I headed to the Black Hills Wild Horse Sanctuary last week so that I could be there to witness the 10 wild horses from Adobe Town getting released into their new home at the Sanctuary – a huge open pasture.
When I arrived, I was delighted to find that tensions had cooled between the former stallions, and Sundance was keeping a respectful distance from Bronze Warrior’s family. It was so good to see Bronze Warrior with his family. Theodore, Diamond Girl and Snowfall were all busy eating hay when I arrived and I was very pleased to see that Snowfall had gained back most of the weight he had lost at the roundup and at the corrals. Diamond Girl has developed quite a belly, and I speculated about which of the mares might be pregnant. Gwendolyn had lost her foal the the Rock Springs Corrals, but Diamond Girl and Aurora and Sabrina looked as though they might very well be having babies soon.
Bronze Warrior was least fearful of the group, with such wisdom in his eyes and having seen so much in his 22 years, one photographer next to his corral was not bothering him one bit. He kept moving closer and closer to me, and Sabrina and Gwendolyn hid behind him. He looked around at one point as if he was saying, “what are you doing back there?” and I had to laugh.
I made plans with Susan Watt, the Director of the Sanctuary about getting the horses into two trailers in the morning to go on the short ride to what they called the “Rescue Pasture” which now was empty of horses ready fro the arrival of the 10 Adobe Appys.
I had no idea when I went to sleep that night in one of the cabins on the property that our plans for the morning would be disrupted.
I went over to the corrals just as the sun was coming up and Dave was driving one of the trailers up to the corral and then got out of the truck to see what would be the best approach for loading the horses into the trailers. They of course would not know that they would be moving to an area with many acres where they would be free to roam – they were bound to be apprehensive. As Dave walked around the corral he called out to me “there is a foal!”
I moved closer and looked through the fence, and saw Sabrina with a newborn foal. It was still unsteady on its legs and I knew it had to have been born just a couple of hours earlier. Sabrina was very protective, and Gwendolyn, acting as a wonderful auntie, was kicking the other horses if they got too close to the new mother and baby. Bronze Warrior was keeping a safe distance from the heels of both mares, and warning away the other geldings.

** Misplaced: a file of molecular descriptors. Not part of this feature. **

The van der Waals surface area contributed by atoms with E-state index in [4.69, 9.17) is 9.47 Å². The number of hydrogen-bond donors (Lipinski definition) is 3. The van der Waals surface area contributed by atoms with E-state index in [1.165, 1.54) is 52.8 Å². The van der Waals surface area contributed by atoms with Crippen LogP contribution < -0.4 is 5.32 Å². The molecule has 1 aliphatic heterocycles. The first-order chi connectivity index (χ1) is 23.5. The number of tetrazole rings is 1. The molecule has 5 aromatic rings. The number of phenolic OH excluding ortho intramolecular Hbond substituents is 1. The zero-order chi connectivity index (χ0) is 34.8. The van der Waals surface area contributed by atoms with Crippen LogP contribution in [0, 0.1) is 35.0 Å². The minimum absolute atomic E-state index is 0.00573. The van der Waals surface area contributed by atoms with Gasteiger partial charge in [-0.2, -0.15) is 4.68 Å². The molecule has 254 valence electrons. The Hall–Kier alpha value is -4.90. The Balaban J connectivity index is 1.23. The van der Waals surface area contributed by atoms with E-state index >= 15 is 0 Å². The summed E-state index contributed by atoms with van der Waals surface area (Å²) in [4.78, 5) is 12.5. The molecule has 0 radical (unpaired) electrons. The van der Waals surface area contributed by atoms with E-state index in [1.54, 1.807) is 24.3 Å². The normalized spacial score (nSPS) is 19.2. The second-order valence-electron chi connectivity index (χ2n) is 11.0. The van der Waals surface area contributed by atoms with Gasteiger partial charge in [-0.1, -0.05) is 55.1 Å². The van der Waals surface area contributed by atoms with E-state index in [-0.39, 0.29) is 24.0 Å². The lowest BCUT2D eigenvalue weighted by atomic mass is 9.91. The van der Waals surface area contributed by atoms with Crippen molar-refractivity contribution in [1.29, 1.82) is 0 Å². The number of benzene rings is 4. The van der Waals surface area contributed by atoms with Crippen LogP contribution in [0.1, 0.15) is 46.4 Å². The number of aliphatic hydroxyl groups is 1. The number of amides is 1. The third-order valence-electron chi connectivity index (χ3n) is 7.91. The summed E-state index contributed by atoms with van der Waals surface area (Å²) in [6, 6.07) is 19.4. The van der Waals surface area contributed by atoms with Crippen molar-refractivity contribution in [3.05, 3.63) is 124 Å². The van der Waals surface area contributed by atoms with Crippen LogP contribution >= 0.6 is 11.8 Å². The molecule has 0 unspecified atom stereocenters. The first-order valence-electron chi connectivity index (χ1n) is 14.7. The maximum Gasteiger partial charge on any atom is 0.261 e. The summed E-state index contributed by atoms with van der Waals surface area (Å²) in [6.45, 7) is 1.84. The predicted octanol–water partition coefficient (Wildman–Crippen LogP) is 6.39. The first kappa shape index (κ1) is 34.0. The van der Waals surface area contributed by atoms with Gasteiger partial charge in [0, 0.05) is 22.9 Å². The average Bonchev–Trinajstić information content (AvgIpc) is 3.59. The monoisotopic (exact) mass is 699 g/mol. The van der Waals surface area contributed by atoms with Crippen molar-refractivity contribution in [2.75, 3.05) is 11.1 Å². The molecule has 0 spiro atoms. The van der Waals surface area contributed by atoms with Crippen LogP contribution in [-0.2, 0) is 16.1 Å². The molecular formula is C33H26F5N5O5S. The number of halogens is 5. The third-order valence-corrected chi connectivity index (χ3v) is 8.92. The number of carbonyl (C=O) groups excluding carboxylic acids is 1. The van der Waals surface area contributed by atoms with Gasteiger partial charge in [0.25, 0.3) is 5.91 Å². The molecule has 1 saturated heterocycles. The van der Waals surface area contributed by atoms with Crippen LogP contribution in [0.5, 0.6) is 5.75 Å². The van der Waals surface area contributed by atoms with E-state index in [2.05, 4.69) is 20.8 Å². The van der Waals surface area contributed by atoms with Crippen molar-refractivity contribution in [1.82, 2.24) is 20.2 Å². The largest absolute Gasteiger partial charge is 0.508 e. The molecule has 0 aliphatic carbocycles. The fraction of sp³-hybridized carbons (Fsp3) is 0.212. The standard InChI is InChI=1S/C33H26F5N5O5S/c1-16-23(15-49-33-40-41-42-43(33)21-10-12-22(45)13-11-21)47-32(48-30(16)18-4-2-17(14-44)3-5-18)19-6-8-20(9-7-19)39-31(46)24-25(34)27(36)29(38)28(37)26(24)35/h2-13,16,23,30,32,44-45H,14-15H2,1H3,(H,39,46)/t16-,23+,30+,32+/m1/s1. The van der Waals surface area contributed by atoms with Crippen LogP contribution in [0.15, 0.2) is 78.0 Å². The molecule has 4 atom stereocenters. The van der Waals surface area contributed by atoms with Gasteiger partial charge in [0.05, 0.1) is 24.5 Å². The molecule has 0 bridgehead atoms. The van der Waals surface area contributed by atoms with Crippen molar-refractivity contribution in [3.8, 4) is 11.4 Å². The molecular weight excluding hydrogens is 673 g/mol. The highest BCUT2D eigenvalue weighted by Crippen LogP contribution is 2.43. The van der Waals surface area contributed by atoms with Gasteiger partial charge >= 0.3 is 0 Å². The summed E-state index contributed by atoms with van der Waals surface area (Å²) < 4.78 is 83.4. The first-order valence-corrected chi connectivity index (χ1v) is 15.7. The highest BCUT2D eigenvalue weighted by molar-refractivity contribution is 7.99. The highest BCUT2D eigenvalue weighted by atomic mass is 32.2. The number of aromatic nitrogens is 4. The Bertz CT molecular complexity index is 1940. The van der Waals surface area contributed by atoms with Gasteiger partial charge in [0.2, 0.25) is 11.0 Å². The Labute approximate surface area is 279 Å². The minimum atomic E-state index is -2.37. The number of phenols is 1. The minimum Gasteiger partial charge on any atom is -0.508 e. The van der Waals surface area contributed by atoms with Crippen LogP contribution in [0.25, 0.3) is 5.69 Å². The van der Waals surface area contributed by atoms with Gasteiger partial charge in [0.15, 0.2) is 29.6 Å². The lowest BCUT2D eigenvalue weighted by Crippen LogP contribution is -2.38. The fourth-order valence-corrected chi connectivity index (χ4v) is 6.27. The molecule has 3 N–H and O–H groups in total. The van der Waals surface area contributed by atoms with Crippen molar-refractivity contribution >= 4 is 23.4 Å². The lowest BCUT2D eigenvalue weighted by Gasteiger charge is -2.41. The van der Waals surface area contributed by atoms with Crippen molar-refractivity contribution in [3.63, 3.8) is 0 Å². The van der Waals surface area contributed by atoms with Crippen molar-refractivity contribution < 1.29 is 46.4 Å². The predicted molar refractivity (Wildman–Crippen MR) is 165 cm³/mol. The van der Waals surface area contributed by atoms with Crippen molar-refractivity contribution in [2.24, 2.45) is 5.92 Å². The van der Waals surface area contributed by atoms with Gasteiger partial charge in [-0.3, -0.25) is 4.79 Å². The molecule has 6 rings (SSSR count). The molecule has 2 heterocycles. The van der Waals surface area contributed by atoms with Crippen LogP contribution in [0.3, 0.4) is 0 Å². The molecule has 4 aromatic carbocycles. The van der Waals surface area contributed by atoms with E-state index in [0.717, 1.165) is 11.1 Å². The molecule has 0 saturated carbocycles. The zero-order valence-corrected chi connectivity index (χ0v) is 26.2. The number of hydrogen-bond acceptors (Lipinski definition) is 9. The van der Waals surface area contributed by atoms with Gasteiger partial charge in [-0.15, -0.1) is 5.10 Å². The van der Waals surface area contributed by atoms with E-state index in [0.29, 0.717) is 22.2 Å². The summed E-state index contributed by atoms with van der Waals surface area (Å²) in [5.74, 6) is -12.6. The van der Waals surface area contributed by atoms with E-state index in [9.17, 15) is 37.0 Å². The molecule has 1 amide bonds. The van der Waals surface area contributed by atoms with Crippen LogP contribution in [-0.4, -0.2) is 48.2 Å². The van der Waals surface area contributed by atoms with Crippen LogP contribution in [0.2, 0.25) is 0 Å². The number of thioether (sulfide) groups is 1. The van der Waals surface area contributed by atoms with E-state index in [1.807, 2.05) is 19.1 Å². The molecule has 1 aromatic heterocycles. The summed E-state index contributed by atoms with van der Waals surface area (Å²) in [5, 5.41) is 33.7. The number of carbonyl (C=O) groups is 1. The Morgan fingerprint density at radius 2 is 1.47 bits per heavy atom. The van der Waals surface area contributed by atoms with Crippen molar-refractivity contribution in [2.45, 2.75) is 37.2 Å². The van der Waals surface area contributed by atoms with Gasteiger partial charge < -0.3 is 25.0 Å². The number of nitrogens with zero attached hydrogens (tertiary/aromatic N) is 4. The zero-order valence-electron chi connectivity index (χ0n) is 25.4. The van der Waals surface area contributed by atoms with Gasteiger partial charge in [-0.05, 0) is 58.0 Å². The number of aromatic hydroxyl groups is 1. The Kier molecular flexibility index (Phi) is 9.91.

I climbed up onto the flat part of the truck so that I could take photos without disrupting the horses, and watched as the other horses from the sanctuary in the pasture next door came running down the hill and over to the fence to see the new arrival. They seemed fascinated by the new baby, and later Sid a rescued horse with a big personality came running up to the fence as if to say “no one told me about the baby!”
After conferring with Susan and Dave it was decided to wait to move the horses until the foal was a little older and stronger. The next project was to see if the foal was a filly or a colt, not always the easiest process with newborns, but usually seeing which direction they pee is a sure sign. After watching for a while we saw that she was a filly.
When she settled down for a nap I left them to relax.
The next morning, which was extremely cold, I was delighted to see the filly looking good, shivering a bit in the cold, but as the sun warmed up and she and her mother moved around she warmed up. When the horses were served their morning grain, she moved to the trough to see what all the fuss was about.
I decided to head home and come back in a couple of weeks when the filly would be up to being moved. I thought about how sad it had been for Gwendolyn when she lost her filly Xena at the Rock Springs Corrals, and now what a happy celebration the birth of the new foal was here at the Sanctuary, and Gwendolyn gets to share in the excitement, watching over the filly as a loving aunt.
Previous Related Posts in the Story of the Adobe Appys:
Manda Kalimian’s Cana Project:
The Black Hills Wild Horse Sanctuary, where you can visit the 10 Adobe Appys: